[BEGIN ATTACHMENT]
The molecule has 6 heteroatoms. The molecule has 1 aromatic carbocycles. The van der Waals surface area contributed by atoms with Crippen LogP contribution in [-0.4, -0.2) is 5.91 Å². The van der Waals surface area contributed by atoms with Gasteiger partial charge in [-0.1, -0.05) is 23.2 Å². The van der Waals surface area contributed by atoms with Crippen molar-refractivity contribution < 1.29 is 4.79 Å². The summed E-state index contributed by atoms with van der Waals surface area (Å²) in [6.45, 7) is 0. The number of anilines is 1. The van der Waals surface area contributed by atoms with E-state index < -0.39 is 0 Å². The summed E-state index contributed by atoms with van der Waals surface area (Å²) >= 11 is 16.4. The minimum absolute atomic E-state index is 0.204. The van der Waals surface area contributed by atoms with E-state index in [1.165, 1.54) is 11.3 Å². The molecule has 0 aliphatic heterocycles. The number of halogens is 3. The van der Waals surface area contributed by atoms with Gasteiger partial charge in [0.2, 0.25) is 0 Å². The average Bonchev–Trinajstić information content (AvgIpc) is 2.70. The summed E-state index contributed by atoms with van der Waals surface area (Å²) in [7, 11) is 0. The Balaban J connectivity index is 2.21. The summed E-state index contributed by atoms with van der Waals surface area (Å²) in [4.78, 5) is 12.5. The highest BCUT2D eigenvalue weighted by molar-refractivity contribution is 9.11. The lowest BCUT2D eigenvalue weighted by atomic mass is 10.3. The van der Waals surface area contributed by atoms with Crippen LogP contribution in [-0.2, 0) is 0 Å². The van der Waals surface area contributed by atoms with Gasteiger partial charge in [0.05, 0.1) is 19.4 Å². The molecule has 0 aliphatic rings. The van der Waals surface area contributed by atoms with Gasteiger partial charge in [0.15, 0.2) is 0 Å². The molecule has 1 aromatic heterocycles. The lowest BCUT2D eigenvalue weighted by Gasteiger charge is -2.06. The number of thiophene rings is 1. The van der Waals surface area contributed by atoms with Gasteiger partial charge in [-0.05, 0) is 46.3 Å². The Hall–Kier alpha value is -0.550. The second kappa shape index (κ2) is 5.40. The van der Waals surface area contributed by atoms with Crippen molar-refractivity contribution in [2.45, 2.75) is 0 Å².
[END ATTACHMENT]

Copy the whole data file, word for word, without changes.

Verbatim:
The molecule has 6 heteroatoms. The molecule has 1 aromatic carbocycles. The van der Waals surface area contributed by atoms with Crippen LogP contribution in [-0.4, -0.2) is 5.91 Å². The van der Waals surface area contributed by atoms with Gasteiger partial charge in [-0.1, -0.05) is 23.2 Å². The van der Waals surface area contributed by atoms with Crippen molar-refractivity contribution < 1.29 is 4.79 Å². The summed E-state index contributed by atoms with van der Waals surface area (Å²) in [6.45, 7) is 0. The number of anilines is 1. The van der Waals surface area contributed by atoms with E-state index < -0.39 is 0 Å². The summed E-state index contributed by atoms with van der Waals surface area (Å²) >= 11 is 16.4. The minimum absolute atomic E-state index is 0.204. The van der Waals surface area contributed by atoms with E-state index in [1.165, 1.54) is 11.3 Å². The molecule has 0 aliphatic heterocycles. The number of halogens is 3. The van der Waals surface area contributed by atoms with Gasteiger partial charge in [0.2, 0.25) is 0 Å². The average Bonchev–Trinajstić information content (AvgIpc) is 2.70. The summed E-state index contributed by atoms with van der Waals surface area (Å²) in [7, 11) is 0. The Balaban J connectivity index is 2.21. The summed E-state index contributed by atoms with van der Waals surface area (Å²) in [4.78, 5) is 12.5. The highest BCUT2D eigenvalue weighted by molar-refractivity contribution is 9.11. The lowest BCUT2D eigenvalue weighted by atomic mass is 10.3. The van der Waals surface area contributed by atoms with Crippen LogP contribution in [-0.2, 0) is 0 Å². The van der Waals surface area contributed by atoms with Gasteiger partial charge in [0.05, 0.1) is 19.4 Å². The molecule has 0 aliphatic rings. The van der Waals surface area contributed by atoms with Gasteiger partial charge in [0.15, 0.2) is 0 Å². The molecule has 1 aromatic heterocycles. The lowest BCUT2D eigenvalue weighted by Gasteiger charge is -2.06. The number of thiophene rings is 1. The van der Waals surface area contributed by atoms with Gasteiger partial charge in [-0.05, 0) is 46.3 Å². The Hall–Kier alpha value is -0.550. The second kappa shape index (κ2) is 5.40. The van der Waals surface area contributed by atoms with Crippen molar-refractivity contribution in [2.45, 2.75) is 0 Å².